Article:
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Unlike antidepressants, which chemically stimulate brain cells, TMS therapy uses magnetic pulses to electrically stimulate brain cells. Using an electromagnetic coil, TMS gently sends magnetic pulses to the brain through the scalp. These magnetic pulses create an electrical response that moderates activity in regions of the brain associated with depression.(10)

A recent study published in May 2022 sheds light on how TMS affects the brain to treat depression symptoms. During this study, researchers applied TMS therapy to patients while in an MRI machine to observe the effects of TMS on brain activity. Researchers saw, in real-time, that TMS pulses stimulating the prefrontal cortex also led to activation of other brain regions associated with depression. After 4 weeks of continued TMS treatment, researchers were able to directly correlate patients having fewer symptoms of depression with activated regions of the brain from TMS therapy.(4)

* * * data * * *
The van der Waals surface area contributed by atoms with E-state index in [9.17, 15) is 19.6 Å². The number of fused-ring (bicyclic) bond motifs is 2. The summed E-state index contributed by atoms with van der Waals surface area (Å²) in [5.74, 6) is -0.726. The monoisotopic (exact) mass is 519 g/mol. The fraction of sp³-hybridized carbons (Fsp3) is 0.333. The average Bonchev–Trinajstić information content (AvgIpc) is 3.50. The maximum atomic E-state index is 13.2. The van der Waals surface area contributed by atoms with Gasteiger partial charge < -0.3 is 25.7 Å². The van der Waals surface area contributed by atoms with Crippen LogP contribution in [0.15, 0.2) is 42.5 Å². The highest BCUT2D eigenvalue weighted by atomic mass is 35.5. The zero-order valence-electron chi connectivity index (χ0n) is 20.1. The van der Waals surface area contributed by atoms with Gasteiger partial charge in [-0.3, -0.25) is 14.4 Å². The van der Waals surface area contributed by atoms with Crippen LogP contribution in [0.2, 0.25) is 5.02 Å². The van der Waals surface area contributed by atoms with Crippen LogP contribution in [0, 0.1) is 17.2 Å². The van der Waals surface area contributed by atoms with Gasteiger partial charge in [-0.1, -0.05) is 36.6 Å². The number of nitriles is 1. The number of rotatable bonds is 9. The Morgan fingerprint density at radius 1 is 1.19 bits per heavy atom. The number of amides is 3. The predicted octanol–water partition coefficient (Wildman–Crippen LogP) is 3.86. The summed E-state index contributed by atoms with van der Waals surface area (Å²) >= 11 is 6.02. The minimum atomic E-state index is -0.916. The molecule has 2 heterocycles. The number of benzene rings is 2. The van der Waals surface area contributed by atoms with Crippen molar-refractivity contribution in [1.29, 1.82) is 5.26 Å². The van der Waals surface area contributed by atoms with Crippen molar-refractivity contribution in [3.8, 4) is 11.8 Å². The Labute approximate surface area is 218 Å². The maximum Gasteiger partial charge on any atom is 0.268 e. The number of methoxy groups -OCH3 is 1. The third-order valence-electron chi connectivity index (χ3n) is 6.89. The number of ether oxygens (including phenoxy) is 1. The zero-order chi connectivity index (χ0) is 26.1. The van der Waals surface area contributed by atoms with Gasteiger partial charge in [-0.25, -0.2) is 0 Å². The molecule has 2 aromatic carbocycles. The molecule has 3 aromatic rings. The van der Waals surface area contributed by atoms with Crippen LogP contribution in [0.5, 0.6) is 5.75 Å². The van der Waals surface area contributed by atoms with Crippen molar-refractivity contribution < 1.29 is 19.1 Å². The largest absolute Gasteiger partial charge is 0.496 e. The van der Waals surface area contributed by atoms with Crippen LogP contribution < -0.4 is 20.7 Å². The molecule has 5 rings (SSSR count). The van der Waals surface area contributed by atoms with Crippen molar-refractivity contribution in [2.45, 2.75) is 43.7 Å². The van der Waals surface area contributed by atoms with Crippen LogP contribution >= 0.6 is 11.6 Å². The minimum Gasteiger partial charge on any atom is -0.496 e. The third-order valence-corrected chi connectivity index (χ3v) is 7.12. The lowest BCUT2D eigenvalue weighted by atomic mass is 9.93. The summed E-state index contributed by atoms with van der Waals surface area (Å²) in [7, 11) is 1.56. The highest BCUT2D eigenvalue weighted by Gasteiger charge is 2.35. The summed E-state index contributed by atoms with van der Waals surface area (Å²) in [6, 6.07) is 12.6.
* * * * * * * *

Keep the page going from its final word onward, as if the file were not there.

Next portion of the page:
Learn More about Depression Treatment

If you are suffering from symptoms of depression, it is important that you seek help. Delaying seeking help or a delay in treatment could lead to worsening depression. To book an appointment at Madison Ave TMS & Psychiatry, contact us online or call (212) 731-2033.


1. Depression (major depressive disorder). MayoClinic. Published July 29, 2021. Link. Accessed June 22, 2022.

2. Brain Basics: The Life and Death of a Neuron. National Institute of Neurological Disorders and Stroke. Updated April 1, 2022. Link. Accessed June 22, 2022.

3. Phillips ML, Chase HW, Sheline YI, et al.: Identifying predictors, moderators, and mediators of antidepressant response in major depressive disorder: neuroimaging approaches. Am J Psychiatry. 2015;172:124–138. Link. Accessed June 22, 2022.